ARLINGTON -- As Greg Maddux took his seat to talk about his induction into the National Baseball Hall of Fame in Arlington Thursday, the Texas Rangers staff of young pitchers were nearby watching and listening.
“I know I'm nervous, I know that much,” Maddux said. “I'm looking forward to it. It's going to be pretty special. It was pretty exciting. Leading up to it, there were a lot of ifs and buts.”
For the last two years, Maddux has been a special assistant to Rangers General Manger Jon Daniels. His job is to help the pitching staff at spring training and spend time during the season with the club's young pitchers.
“Some of these guys sitting here only saw him pitch at the end of his career,” Daniels said. “You go back and look, the hall of fame is the only thing that ties the generations together. Even the guys who are sitting here 18 and 19 years old, they can respect that at some level and what it takes to get to that level.”
“I'm pretty approachable and if they don’t know that, they’ll learn that,” Maddux said. “That’s the purpose of me being here, is to help them and share my experiences with them.”
Maddux has always had the credibility -- 355 wins and four Cy Young Awards will do that. And now that Nolan Ryan is no longer with the organization, Maddux provides hall-of-fame credentials that young pitchers are drawn to.
“He's one of the best of all time,” said Rangers pitcher Nick Tepesch. “Anytime he's around and he's got something to tell you, you're going to listen to him. His experiences - anything that you can think of - he's got an answer for you or he's experienced it, so he can kind of talk you through it a little bit.”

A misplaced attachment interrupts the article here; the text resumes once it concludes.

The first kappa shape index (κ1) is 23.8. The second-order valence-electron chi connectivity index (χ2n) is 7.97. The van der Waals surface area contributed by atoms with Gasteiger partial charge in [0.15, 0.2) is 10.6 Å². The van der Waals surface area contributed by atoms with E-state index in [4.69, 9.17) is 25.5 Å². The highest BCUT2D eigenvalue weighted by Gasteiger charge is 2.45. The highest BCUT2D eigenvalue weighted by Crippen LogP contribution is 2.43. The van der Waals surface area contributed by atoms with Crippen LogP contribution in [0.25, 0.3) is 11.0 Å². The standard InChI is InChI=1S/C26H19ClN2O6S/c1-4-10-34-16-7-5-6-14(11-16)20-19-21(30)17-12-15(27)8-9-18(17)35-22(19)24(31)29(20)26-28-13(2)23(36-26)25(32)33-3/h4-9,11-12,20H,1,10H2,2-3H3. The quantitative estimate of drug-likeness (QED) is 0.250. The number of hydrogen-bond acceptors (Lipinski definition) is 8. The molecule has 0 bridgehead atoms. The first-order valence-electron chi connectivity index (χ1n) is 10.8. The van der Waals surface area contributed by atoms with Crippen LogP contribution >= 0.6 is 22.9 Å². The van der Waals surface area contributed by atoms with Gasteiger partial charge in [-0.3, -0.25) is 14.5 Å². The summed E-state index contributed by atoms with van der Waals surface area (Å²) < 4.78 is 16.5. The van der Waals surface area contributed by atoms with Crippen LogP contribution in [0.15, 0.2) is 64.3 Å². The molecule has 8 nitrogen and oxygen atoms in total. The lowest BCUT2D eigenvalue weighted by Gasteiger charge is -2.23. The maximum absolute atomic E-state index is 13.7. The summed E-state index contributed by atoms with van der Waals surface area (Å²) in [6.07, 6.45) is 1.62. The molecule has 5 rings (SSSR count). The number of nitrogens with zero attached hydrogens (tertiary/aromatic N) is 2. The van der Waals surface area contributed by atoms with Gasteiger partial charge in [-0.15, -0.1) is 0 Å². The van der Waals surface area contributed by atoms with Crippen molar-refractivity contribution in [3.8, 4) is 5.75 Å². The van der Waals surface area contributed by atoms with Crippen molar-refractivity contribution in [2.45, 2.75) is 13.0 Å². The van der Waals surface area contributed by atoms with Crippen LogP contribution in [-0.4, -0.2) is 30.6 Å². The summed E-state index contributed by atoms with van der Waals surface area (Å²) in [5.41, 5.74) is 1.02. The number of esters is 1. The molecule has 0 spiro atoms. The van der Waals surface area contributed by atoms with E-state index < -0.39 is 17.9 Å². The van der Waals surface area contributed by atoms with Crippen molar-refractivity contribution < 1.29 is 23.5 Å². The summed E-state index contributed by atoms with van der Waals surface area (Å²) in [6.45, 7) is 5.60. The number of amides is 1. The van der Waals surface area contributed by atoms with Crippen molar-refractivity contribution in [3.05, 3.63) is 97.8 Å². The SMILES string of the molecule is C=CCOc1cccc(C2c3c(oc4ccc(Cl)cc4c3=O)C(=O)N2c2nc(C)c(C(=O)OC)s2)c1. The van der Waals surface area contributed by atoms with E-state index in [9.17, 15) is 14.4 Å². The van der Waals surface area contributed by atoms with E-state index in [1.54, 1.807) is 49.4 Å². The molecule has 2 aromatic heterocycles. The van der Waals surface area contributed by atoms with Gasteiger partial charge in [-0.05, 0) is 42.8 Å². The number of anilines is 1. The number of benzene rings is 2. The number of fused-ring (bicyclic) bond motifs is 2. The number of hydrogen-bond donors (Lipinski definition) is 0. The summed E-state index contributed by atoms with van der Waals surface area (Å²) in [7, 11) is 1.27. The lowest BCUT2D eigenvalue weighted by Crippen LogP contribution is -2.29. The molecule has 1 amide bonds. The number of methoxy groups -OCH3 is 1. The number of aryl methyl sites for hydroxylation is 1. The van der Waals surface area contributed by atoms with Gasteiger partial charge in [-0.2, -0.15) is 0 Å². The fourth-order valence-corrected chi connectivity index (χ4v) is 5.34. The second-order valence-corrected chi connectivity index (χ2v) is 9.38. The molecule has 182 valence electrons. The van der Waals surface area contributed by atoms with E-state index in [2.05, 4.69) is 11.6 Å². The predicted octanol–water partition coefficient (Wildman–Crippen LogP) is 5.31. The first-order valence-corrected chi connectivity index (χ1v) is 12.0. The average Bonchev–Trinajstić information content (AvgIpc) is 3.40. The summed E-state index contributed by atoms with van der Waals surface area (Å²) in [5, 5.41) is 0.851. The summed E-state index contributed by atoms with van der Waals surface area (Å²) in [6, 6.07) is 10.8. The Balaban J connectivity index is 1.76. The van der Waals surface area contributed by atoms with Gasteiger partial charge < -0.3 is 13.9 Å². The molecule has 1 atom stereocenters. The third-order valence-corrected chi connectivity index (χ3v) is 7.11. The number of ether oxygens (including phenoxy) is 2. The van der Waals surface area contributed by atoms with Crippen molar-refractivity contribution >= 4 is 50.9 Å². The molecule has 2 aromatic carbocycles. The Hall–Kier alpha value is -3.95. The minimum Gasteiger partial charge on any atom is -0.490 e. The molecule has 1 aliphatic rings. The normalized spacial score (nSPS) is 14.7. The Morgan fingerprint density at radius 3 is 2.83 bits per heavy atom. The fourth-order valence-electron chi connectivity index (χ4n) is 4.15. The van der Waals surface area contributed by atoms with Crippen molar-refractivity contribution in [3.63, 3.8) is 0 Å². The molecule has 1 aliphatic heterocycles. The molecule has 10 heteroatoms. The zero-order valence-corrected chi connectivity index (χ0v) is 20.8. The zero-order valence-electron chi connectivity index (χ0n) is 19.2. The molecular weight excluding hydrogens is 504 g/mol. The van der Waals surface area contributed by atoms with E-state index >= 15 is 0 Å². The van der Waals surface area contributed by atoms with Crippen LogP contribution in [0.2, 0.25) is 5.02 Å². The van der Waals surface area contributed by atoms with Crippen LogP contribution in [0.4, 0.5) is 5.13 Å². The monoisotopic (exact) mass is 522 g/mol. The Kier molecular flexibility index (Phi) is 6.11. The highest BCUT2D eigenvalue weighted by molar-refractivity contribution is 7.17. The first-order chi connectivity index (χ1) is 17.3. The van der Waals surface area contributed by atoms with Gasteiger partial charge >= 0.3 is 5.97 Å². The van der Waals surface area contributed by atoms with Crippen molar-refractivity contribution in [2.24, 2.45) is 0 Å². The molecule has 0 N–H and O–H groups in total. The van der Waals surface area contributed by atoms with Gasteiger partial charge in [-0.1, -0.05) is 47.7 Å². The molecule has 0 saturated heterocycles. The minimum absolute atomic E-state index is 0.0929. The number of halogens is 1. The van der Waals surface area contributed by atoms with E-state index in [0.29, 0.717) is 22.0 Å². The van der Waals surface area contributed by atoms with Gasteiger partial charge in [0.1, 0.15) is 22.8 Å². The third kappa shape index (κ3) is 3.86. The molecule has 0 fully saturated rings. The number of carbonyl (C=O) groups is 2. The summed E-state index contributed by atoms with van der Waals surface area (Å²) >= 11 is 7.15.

No one knows Maddux better than his older brother, Mike, who has been the Rangers pitching coach since November 2008.
“Last year when they were listening to him, he was just another pitching coach,” said his brother, Mike. “More importantly, he's a good person and very, very baseball educated. He's got a lot to offer. When he talks, those guys listen. He's the E.F. Hutton of the organization, that's for sure.”
“You just don't see guys who hit the glove every single time and have that incredible movement,” said Rangers broadcaster Eric Nadel. “He kind of invented that comeback fastball that looks like it’s going to be inside to left handed batters, and then sneaks back over the inside corner. I don't remember anybody throwing that before him.”
“I learned from the players in front of me, and hopefully, I can help the players behind me as well,” Maddux said.
And that's a hall-of-fame attitude these young pitchers are eager to emulate.